Soybean Bacterial blight, brown spot, frog eye, rust,
and sudden death syndrome
SVM, CNN, PNN - (Shrivastava et al., 2017)
Mildew and soybean rust SVM 98% (Pires et al., 2016)
Septorial leaf blight spot,
Frogeye leaf spot, and Downy mildew
CNN 99% (Wallelign et al., 2018)
Charcoal rot LR-L1, LR-L2, MLP, RF, GBT,
and SVM
- (Khalili et al., 2020)
Anthracnose, bacterial blight, Carijo leaf,
Charcoal rot leaf cercospora, mela,
mildew, murcha sclerocio, oidio,
phytopthora rot, rust, septoria,
and Southern blight
GoogleLeNet, Dense121,
XceptionNet, LeNet,
and ResNet50)
98.14% (Karlekar and Seal, 2020)
Frog eye leaf spot, bacterial leaf spot,
viral diseases
MF R-CNN 83.34% (Zhang et al., 2021)
Frogeye leaf spot, downy mildew,
and bacterial pustule
NN 93.30% (Gharge and Singh, 2016)
Bacterial blight, frogeye leaf spot,
and septoria brown spot
SVM, KNN 87.30% &
(Jadhav et al., 2019)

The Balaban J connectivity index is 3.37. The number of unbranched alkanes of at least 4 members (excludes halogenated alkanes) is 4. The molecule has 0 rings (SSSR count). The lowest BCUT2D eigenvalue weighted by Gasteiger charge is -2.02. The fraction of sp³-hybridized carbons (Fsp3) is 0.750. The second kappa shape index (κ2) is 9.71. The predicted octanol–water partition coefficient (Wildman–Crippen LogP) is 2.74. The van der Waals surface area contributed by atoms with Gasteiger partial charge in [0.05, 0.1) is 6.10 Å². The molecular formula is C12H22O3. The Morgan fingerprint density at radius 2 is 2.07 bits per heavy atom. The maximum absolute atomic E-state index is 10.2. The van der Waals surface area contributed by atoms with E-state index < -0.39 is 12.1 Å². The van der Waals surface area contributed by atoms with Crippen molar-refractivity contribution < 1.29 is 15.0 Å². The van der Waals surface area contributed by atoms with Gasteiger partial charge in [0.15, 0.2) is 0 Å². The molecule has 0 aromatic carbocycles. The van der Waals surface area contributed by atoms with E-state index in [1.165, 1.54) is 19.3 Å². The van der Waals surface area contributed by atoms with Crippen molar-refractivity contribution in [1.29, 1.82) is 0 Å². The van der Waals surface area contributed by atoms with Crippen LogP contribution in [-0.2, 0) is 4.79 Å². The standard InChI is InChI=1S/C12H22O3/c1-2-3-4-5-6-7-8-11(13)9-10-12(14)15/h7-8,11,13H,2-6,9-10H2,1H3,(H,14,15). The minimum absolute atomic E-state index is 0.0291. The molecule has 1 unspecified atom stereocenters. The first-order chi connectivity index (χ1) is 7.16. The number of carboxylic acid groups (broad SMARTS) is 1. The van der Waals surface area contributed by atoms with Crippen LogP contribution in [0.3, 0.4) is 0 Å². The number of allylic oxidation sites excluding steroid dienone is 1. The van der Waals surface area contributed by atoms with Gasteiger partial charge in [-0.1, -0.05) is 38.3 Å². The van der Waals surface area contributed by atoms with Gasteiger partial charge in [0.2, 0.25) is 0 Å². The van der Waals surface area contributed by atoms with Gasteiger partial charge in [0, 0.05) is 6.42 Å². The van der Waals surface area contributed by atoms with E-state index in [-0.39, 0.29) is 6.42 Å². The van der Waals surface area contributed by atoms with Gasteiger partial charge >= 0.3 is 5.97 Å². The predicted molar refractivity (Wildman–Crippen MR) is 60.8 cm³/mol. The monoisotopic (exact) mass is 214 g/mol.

Bacterial blight, rust, phytotoxicity,
stem canker, corynespora leaf spot,
myrothecium leaf blight, downy mildew,
and septoria brown spot
Color information - (Barbedo and Godoy, 2015)
Bacterial blight, brown spot,
and frogeye leaf spot
CNNs - (Jadhav et al., 2021)

Note: SVM, support vector machines; RGB, red-blue-green; CARS, competitive adaptive re-weighted sampling; RCNN, region convolutional neural network; CNN, convolutional neural network; SAM, spectral angle mapper; AuC, area under the receiver operating characteristic (ROC) curve; LBPH, local binary pattern histograms; DNN_JOA, deep neural network with Jaya optimization algorithm; ANN, artificial neural network; DAE, deep autoencoder; VGG, visual geometry group; SOM, self-organizing map; DCNN, deep convolutional neural networks; WNN, wide natural network; QSVM, quadratic support vector machines; k-NN, k-nearest neighbors; OPNN, optimized probabilistic neural network; NB, naive Bayes; DT, decision tree; RF, random forest; DNN, deep neural network; NIR, near-infrared; GBT, gradient tree boosting; MLP, multilayer perceptron; LR, linear regression; MF R-CNN, multi-feature fusion faster region convolutional neural network.